No matter what kind of event we are at or which automotive genre we are dealing with, we Speedhunters always find ourselves looking for the most unique machines to showcase. And that’s exactly what I found myself during this past weekend at Famoso Raceway.
The event was the annual March Meet nostalgia drag race gathering, which we’re no strangers to, but rather than going with traditional event coverage this year, I decided to spend my time hunting down some of the coolest and most interesting cars in the pits. This radical machine is one of the first that caught my eye.
What you are looking at is a 1962 Pontiac Tempest owned by a young guy named Darren from Palmdale. Although the second generation Tempest was the basis for the legendary Pontiac GTO in 1964, the first generation ’61-’63 cars were very unique in their own right, with four-wheel independent suspension, a rear-mounted transaxle and a standard four-cylinder engine.
Of course, this ’62 Tempest is quite far removed from a stock version. In fact, it’s been a racecar most of its life, with Darren telling me it was likely to have been originally converted sometime in the ’60s. He bought the car about three years ago for $1,500, looking very much like it does here, but with no engine or transmission.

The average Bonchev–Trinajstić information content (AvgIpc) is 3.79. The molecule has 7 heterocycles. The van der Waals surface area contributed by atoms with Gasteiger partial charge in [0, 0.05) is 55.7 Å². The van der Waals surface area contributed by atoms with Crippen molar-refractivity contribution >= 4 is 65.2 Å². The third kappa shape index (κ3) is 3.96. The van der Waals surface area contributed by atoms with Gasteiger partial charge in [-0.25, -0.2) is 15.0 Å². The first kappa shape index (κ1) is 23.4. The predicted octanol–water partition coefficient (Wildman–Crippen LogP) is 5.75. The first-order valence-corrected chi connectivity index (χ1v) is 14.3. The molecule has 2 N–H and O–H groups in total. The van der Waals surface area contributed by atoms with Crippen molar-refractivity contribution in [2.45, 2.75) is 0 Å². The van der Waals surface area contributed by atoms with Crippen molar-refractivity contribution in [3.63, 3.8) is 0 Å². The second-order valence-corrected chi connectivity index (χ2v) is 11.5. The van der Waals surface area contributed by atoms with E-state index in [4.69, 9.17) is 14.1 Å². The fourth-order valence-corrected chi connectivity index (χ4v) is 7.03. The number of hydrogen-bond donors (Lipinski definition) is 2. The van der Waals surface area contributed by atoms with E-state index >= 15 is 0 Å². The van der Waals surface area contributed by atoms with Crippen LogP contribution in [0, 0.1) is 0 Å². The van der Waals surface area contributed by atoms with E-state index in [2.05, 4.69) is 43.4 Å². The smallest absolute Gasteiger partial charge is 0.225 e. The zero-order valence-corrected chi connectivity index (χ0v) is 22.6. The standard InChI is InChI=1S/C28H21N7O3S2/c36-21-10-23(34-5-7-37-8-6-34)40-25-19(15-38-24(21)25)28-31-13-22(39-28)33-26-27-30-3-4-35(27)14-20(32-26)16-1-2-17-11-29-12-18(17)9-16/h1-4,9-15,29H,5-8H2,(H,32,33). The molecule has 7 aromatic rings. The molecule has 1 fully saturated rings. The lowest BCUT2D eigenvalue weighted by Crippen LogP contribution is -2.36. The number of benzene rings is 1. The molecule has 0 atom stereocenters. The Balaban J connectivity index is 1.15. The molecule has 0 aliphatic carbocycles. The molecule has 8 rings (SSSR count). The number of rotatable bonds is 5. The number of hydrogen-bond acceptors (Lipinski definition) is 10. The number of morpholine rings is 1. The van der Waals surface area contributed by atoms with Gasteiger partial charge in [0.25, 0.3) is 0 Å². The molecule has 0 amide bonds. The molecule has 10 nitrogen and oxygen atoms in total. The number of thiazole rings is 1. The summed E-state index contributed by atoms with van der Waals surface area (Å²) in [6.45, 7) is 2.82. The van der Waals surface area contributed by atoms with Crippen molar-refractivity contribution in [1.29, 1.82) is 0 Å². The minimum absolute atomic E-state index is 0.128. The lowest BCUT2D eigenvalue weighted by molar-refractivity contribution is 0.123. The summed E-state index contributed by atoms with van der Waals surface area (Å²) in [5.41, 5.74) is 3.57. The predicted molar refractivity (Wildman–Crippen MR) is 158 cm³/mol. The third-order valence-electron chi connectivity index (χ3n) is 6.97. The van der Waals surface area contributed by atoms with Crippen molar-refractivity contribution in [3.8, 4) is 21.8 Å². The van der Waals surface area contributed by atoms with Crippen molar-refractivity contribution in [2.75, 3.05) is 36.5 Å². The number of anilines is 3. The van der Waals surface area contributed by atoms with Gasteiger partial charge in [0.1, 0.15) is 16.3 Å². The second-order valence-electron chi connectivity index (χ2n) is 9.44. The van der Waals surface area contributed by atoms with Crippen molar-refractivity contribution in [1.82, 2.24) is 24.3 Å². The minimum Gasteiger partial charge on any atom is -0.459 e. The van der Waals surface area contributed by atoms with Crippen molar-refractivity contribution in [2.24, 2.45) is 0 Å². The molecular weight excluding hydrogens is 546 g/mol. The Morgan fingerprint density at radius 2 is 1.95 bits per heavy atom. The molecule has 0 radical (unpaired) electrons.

Prior to becoming a rolling chassis it had been equipped with a 440 cubic inch Chrysler big block, but in re-powering the Pontiac, Darren decided to go a different route. It might say ‘Pontiac 421ci’ on the valve covers, and the block might be painted Pontiac blue, but what you are looking at is a 466 cubic inch, high-comp big block Ford V8. “I did it just to mess with people”, Darren says about the motor setup.
The Ford motor is mated to a C6 automatic transmission, and in turn a ’57 Oldsmobile rear end. The latter has likely been in the car since the original race conversion around 50 years ago. Altogether, Darren says the current powertrain should be good for mid 11-second ETs.
The rear fenders were also radiused back in the ’60s, and it was a necessary modification in order for the car to run these 31×13 Mickey Thompson slicks wrapped around old school slot mags.
There’s no shortage of highly competitive, pro-level racecars at the March Meet every year, but it’s always these homebuilt, grassroots cars that interest me the most. Better yet, Darren says he drives the Tempest on the street all the time.
Long live the old school!